Ground Chicken Lasagna is a cheesy, hearty, classic meal that makes a ton. It’s perfect for feeding a crowd and leaves the most excellent leftovers.
Are you looking for a hearty meal that will feed a small army or fill lunchboxes for a week? You found it!
Ground Chicken Lasagna is the answer.
I made this recipe before I was out of town for a week with the hopes that my family might eat less Burger King and … it worked! Like – major success, so I definitely wanted to be sure to share.
This chicken lasagna recipe is every bit as awesome as a more traditional lasagna with red meat. In fact, no one here missed it.
Can I Use Ground Turkey?
Absolutely! Ground turkey and ground chicken are pretty interchangeable here, especially since you are using the meat to make a meat sauce.
I find ground turkey to be a bit more dry than ground chicken, even when the fat content is the same. But since we are really saucing things up, it doesn’t matter either way.
ONE MORE THING about the meat — I used 2 pounds of ground chicken.
I know! It seems like a lot. But lasagna pans are big, and I don’t like serving wimpy pieces of lasagna. Lasagna should be big, and thick, and loaded with meats, cheeses, and all the good things.
What kind of pan is best for lasagna?
The pan I use is this Cuisinart Lasagna Pan. I love it – and it comes with a roasting rack! I have also had my eye on this All-Clad pan, mostly because I love their stuff, but also because it feels like a fancy upgrade. If I am being honest, I will probably just use that Cuisinart pan for all of eternity.
I’ve had people ask if you can cook lasagna in a baking tray and my answer is no.
I mean … if you have to make it work because of circumstances – like trying to cook in an AirBnB with substandard kitchen supplies, or like that time when I was 18 and had 2 things in my 1st apartment kitchen: a skillet that was not oven safe and a baking sheet – then OKAY FINE. But it’s not best practice is what I’m saying.
Is it better to bake lasagna in a glass or metal pan?
Time for some truth: I have had a lot of really terrible and explodey experiences with glass baking pans. They always forsake me, y’all.
Glass pans distribute heat more evenly than metal pans (this is why box cake directions vary depending on the pan you use), and they also retain their heat better out of the oven, which keeps food hotter for longer. I find this great for casseroles, but not as great for lasagna where I want things to cool a bit before slicing so that my slices stay together.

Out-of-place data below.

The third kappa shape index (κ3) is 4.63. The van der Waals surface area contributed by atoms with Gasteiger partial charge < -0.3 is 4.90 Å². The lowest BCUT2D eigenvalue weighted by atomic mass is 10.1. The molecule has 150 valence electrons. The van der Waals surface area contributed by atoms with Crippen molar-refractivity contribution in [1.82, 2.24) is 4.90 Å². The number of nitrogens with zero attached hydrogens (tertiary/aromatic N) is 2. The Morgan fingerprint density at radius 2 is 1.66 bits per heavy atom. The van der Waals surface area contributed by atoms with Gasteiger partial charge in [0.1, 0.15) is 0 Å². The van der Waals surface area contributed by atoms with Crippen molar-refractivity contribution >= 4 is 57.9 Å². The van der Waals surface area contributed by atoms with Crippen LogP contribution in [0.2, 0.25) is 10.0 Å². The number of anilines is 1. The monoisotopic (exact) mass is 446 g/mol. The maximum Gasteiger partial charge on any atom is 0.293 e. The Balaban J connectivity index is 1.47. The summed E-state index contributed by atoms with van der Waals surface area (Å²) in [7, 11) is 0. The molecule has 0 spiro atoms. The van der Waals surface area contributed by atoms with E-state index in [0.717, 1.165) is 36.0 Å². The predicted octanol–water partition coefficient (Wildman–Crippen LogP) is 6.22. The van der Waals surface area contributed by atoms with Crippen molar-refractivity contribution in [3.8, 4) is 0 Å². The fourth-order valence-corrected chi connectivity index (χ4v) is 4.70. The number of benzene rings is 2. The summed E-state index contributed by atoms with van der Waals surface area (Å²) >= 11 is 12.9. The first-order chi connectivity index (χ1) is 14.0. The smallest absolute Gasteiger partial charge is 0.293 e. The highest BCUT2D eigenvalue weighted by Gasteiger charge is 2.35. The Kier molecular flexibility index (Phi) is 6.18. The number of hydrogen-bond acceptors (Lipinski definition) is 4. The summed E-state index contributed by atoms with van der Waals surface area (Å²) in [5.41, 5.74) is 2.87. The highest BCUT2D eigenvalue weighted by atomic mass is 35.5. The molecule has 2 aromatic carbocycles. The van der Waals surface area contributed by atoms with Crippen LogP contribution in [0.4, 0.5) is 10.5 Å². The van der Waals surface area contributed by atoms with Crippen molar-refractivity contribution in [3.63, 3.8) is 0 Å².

In general I sort of avoid Pyrex like the plague, so my answer here is really to:
- use what you have on hand
- if you have both glass and metal, use what you tend to feel most successful with
- if you are serving a group use the pretty one!
- if this is your first lasagna rodeo and you have both glass and metal handy, my vote is metal. It’s more forgiving.
How do I keep my lasagna from falling apart?
This is one of the most important parts of cooking lasagna! One of my all time favorite lasagna recipes is this Kick Ass Chicken Lasagna. It has a white sauce, loads of cheese, mushrooms, and uses chunks of tender chicken breast instead of ground chicken. It stays together just as well though,and with either recipe you can successfully lift a cheesy slice out of the pan.
The secret is to GET RID OF THE EXCESS WATER.
You are probably thinking “what water?!”
There’s water in all the things, so the trick is to cook things down enough that you retain all the moisture, but it’s not too saucy. Here are my fun tips for a successfully sliced lasagna:
- I don’t cook the noodles. There’s enough moisture in the cheese and sauce to cook them in the oven. You can parboil them (partially cook) if you don’t trust me, but I swear you can totally skip that step.
- Thicken the sauce. I use prepared tomato sauce in this recipe, y’all. DON’T YOU JUDGE ME. Even if you make your own sauce, it might be canned from earlier in the year, and it might need thickening. A couple of tablespoons of tomato paste can help. If you don’t have that handy, just simmer the sauce on medium low heat until it’s thick and not watery.
- Use good ricotta cheese and don’t skip the egg! Also get that cottage cheese right the hell outta here. No one needs that kind of negativity in their lives.